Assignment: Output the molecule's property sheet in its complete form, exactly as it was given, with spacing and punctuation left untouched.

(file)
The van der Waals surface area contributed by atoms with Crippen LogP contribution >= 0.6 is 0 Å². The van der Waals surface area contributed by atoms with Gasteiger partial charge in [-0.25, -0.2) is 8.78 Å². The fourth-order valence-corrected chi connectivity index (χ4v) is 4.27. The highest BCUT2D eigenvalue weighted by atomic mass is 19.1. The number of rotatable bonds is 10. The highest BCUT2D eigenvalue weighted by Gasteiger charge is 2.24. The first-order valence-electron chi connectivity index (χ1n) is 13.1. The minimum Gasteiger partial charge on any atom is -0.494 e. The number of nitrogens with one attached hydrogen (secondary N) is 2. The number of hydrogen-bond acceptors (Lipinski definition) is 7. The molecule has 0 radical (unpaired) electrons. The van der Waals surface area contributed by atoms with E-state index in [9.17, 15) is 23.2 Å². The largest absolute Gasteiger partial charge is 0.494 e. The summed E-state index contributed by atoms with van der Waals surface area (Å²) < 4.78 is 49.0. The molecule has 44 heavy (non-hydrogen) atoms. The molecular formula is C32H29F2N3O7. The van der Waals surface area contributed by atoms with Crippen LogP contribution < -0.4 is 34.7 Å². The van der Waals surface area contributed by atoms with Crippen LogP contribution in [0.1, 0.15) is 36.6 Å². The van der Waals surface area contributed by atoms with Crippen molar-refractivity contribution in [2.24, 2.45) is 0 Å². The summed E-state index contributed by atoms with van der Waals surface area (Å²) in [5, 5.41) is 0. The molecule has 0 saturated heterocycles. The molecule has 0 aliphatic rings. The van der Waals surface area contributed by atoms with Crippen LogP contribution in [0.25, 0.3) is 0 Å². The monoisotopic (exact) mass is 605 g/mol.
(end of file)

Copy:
The van der Waals surface area contributed by atoms with Crippen LogP contribution >= 0.6 is 0 Å². The van der Waals surface area contributed by atoms with Gasteiger partial charge in [-0.25, -0.2) is 8.78 Å². The fourth-order valence-corrected chi connectivity index (χ4v) is 4.27. The highest BCUT2D eigenvalue weighted by atomic mass is 19.1. The number of rotatable bonds is 10. The highest BCUT2D eigenvalue weighted by Gasteiger charge is 2.24. The first-order valence-electron chi connectivity index (χ1n) is 13.1. The minimum Gasteiger partial charge on any atom is -0.494 e. The number of nitrogens with one attached hydrogen (secondary N) is 2. The number of hydrogen-bond acceptors (Lipinski definition) is 7. The molecule has 0 radical (unpaired) electrons. The van der Waals surface area contributed by atoms with E-state index in [9.17, 15) is 23.2 Å². The largest absolute Gasteiger partial charge is 0.494 e. The summed E-state index contributed by atoms with van der Waals surface area (Å²) < 4.78 is 49.0. The molecule has 44 heavy (non-hydrogen) atoms. The molecular formula is C32H29F2N3O7. The van der Waals surface area contributed by atoms with Crippen LogP contribution < -0.4 is 34.7 Å². The van der Waals surface area contributed by atoms with Crippen LogP contribution in [0.1, 0.15) is 36.6 Å². The van der Waals surface area contributed by atoms with Crippen molar-refractivity contribution in [2.24, 2.45) is 0 Å². The summed E-state index contributed by atoms with van der Waals surface area (Å²) in [5, 5.41) is 0. The molecule has 0 saturated heterocycles. The molecule has 0 aliphatic rings. The van der Waals surface area contributed by atoms with Crippen LogP contribution in [0.25, 0.3) is 0 Å². The monoisotopic (exact) mass is 605 g/mol.